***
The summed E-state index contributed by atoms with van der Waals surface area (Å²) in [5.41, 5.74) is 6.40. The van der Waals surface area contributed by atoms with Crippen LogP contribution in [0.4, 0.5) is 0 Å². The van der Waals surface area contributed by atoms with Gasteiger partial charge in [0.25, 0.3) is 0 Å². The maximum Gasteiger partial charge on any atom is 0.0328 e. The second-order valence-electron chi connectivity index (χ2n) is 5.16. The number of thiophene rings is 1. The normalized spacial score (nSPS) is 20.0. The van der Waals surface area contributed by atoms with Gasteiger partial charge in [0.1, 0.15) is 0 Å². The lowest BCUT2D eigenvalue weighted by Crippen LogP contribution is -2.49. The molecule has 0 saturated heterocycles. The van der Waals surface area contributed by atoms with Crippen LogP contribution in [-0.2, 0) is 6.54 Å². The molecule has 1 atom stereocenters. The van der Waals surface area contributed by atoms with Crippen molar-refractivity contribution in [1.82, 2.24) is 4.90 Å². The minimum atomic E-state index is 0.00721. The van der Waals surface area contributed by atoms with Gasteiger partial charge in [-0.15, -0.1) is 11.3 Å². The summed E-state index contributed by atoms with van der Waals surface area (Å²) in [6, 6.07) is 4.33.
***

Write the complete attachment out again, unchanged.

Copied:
The summed E-state index contributed by atoms with van der Waals surface area (Å²) in [5.41, 5.74) is 6.40. The van der Waals surface area contributed by atoms with Crippen LogP contribution in [0.4, 0.5) is 0 Å². The van der Waals surface area contributed by atoms with Gasteiger partial charge in [0.25, 0.3) is 0 Å². The maximum Gasteiger partial charge on any atom is 0.0328 e. The second-order valence-electron chi connectivity index (χ2n) is 5.16. The number of thiophene rings is 1. The normalized spacial score (nSPS) is 20.0. The van der Waals surface area contributed by atoms with Gasteiger partial charge in [0.1, 0.15) is 0 Å². The lowest BCUT2D eigenvalue weighted by Crippen LogP contribution is -2.49. The molecule has 0 saturated heterocycles. The van der Waals surface area contributed by atoms with Crippen LogP contribution in [-0.2, 0) is 6.54 Å². The molecule has 1 atom stereocenters. The van der Waals surface area contributed by atoms with Crippen molar-refractivity contribution in [1.82, 2.24) is 4.90 Å². The minimum atomic E-state index is 0.00721. The van der Waals surface area contributed by atoms with Gasteiger partial charge in [-0.15, -0.1) is 11.3 Å². The summed E-state index contributed by atoms with van der Waals surface area (Å²) in [6, 6.07) is 4.33.